Phagocyte Recognition of Microbes (Nakayama Group)
Phagocytes such as macrophages and dendritic cells (DC) recognize and engulf microbes and apoptotic cells. We focus on the molecular mechanisms by which phagocytes recognize such pathogenic particles on their cell surfaces. So far, we have identified the paired receptors for Gram-positive Staphylococcus aureus （Nakayama et al., J. Immunol., 2007; Nakayama et al., J. Immunol., 2012）. As a phosphatidylserine receptor on DC1, we have identified Tim-3, which is critical for phagocytosis of apoptotic cells and cross-presentation (Nakayama et al., Blood, 2009).
Macrophage Recognition of Environmental Particles and Crystals (Nakayama Group)
Today our bodies are exposed to environmental particles such as PM2.5, silica, and engineered nanoparticles. When these particles enter the body, many of them are recognized by macrophages and provoke inflammation, which could cause incurable diseases. For instance, silica and asbestos are well known to cause silicosis and mesothelioma, resepepctively. Carbon nanotubes, highly representative products of nanotechnology, may have asbestosis-like pathogenicity. We are interested in understanding how macrophages recognize such inorganic particles. So far, we have identified class B scavenger receptor SR-B1 for silica （Tsugita et al., Cell Rep., 2017） and Tim4 for carbon nanotubes (Omori et al., Cell Rep., 2021).
Trogocytosis Shapes Immune Responses (Nakayama Group)
The term trogocytosis is from the ancient Greek Trogo, meaning “to bite”, which is a process by which a cell acquires plasma membrane fragments from a neighbor cell in a cell-cell contact-dependent manner. We are interested in understanding how trogocytosis shapes immune responses. So far, we have revealed that MHC trogocytosis regulates NK cell and CD4 T cell function (Nakayama, Front. Immunol., 2015; Nakamura et al., PNAS, 2013; Nakayama et al., PNAS, 2011). Trogocytosis is considered to be involved in various immune responses and diseases such as cancer, infection, and autoimmune diseases. However, many things about this new phenomenon still remain unknown.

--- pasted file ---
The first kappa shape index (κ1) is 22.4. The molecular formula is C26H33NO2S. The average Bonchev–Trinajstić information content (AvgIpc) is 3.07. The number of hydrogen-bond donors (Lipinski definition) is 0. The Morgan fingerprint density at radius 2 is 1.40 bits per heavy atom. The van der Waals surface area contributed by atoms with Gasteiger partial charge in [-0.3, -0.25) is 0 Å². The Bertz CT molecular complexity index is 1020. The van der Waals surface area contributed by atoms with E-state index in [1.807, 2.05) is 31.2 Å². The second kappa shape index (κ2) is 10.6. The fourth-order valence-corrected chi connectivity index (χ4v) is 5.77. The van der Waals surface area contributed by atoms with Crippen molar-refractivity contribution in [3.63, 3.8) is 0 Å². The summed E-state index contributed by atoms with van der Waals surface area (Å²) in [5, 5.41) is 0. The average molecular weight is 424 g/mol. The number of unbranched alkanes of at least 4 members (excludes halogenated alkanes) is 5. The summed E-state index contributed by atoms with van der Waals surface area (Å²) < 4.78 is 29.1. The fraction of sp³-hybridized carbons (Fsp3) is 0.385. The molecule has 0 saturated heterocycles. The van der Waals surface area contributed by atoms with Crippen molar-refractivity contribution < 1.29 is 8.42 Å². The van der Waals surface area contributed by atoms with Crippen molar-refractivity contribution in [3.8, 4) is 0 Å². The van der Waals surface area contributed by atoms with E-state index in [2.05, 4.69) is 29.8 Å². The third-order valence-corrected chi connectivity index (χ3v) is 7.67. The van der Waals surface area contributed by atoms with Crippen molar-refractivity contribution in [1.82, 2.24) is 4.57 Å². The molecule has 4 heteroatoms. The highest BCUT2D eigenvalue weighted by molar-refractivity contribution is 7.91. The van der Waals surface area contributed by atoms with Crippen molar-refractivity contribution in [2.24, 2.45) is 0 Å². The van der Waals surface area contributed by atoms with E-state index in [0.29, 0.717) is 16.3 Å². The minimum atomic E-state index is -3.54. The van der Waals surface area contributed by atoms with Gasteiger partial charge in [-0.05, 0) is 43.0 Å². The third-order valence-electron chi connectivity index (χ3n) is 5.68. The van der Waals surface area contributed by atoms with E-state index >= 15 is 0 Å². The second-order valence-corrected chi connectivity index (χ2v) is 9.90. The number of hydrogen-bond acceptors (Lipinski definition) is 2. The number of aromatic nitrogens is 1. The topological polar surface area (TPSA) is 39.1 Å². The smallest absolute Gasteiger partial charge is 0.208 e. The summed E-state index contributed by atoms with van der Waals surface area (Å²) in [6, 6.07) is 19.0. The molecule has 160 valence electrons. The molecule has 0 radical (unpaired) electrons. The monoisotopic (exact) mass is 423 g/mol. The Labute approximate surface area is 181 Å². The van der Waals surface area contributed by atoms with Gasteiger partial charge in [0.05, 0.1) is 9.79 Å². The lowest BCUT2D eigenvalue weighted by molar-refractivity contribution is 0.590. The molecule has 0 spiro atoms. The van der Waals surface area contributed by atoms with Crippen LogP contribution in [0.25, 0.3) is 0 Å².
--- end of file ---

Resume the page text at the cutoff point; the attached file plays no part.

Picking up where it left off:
Modulation of Neutrophil Function (Noyori Group)
Neutrophils, innate immune phagocytes, have central roles in host defense especially in bacterial clearance. But, adverse functions, as dual roles, are known in mediating tissue damages, for example, by uncontrollable secretion of granules.
Hence, controlling the neutrophil activation state during infection is pivotal. Our goal of this study is to unveil the mechanisms regulating neutrophil activation state “On” and “Off” and obtain the approaches for their therapeutic modulation. Currently, we are focusing on the functional analysis of purinergic receptors expressing on the neutrophils.
Pathogen Transmission through protruded structure formed in infected cells (Noyori Group)
In 1918 Spanish flu and 2009 pandemic, a number of patients died of severe pneumonia caused by flu and bacteria co-infection. In the current study, we found that alveolar epithelial cells, in the co-infection of flu and bacteria, formed a number of protruded structures that were extended from the plasma membrane and connected with distant cells. It has been reported to date that some pathogens such as HIV-1 and prion are known to facilitate their transmission through the manipulation of infected cells to form this unique protruded-cell structure, called tunneling nanotube, with several cell diameters in length, which would be connected with uninfected cells. This “Hijack “of cells is considered as a phenomenon involved in the pathogenicity. We would like to unveil the mechanisms underlying the formation of this unique structure based on molecular biology and know the biological function of this in terms of pathogenicity.